Cardio machines for beginners: key gym equipment decoded

Got a gym membership but scared of the equipment? Here’s how to get started with and make the most of key cardio machines...

A variety of cardio machines including elliptical machines and treadmills in a gym
(Image credit: Getty Images)

We've all been there: walking into a gym to be confronted with a vast array of cardio machines - and not knowing where to start.

If that sounds like you, then you've come to the right place, as in this article we'll give a simple overview to some of the best exercise machines you'll typically find in the gym - and provide our top tips on how to get started with them. 

The first thing to note is that cardio machines are different to weight machines of free weights. Whereas the latter are designed to build strength and conditioning in the body, cardio equipment provides a cardiovascular workout - that is, one that increases the heart rate and respiration.

The key cardio machines we'll cover in this article are the elliptical machine, the rowing machine, the treadmill and the exercise bike. Ready to go (and sweat)? Let's dive in!

The elliptical machine

Women using elliptical machines in the gym

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If you're looking for a low-impact cardio workout, then the elliptical machine - or cross trainer, as its also know - is your friend. This piece of exercise equipment is easy on the joints, making it a great option for those with knee, hip or back issues.

The elliptical is always one of the most popular cardio machines in the gym, which is why they're also one of the most popular pieces of home exercise equipment. If you'd like your own shiny cross trainer to jump on at home, check out our pick of the best elliptical machines.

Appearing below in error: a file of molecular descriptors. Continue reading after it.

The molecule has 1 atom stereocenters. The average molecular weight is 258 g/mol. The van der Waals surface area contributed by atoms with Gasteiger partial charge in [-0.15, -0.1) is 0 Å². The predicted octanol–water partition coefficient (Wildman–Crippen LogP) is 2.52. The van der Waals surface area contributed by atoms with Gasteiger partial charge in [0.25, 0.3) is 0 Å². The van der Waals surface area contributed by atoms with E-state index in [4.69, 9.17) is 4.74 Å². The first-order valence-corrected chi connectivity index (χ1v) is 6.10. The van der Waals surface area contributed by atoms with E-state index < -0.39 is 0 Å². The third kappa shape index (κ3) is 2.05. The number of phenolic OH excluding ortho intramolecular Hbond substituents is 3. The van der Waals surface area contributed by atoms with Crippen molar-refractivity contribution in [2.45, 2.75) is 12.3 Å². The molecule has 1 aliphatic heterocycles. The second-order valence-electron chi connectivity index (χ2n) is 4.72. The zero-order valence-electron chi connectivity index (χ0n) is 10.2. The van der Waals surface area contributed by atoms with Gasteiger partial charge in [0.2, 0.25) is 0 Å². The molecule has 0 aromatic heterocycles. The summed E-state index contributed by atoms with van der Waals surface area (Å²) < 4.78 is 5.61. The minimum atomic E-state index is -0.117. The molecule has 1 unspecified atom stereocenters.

One final top tip for female users is to always wear the best sports bra you can find whilst using the elliptical. Although it doesn’t have the same impact as running, the cross trainer involves a lot of up and down movements and you’ll be thankful for the support!

Go feet first

As a beginner, focus on using the foot pedals and let your hands grasp the stationary handles (the ones that don't move). Place your feet on the footplates and keep them in position throughout – don’t allow them to move around or you may lose your balance. Allow the heel to rise on each stride for a comfortable, natural movement. When you’re used to the rhythm and feel more confident, you can progress to using the dynamic handles to give your upper body a workout. 

Use it to warm up

The cross trainer is the ideal warm-up machine because it works both your upper and lower body. If you’re using it before moving onto weights, for example, try five minutes at a moderate intensity, or until you feel thoroughly warmed up.

Mix it up

Combining different speeds and resistance will make your workout more interesting  and challenging. Or use interval training principles to really rev things up – work as  hard as you can for 30 seconds, then slow down for the next minute before speeding  up again. Repeat three times, or until you’re tired.

Go backwards

Once you’ve mastered going forwards, use the cross trainer to go backwards, too – this engages the muscles in your thighs and hips, working out a different part of your body.

Lead with your arms

Once you've progressed to using the dynamic handles, try putting the majority of the effort into working with your arms, pushing hard and letting your legs take a supporting role. This will also work your chest, back and shoulders.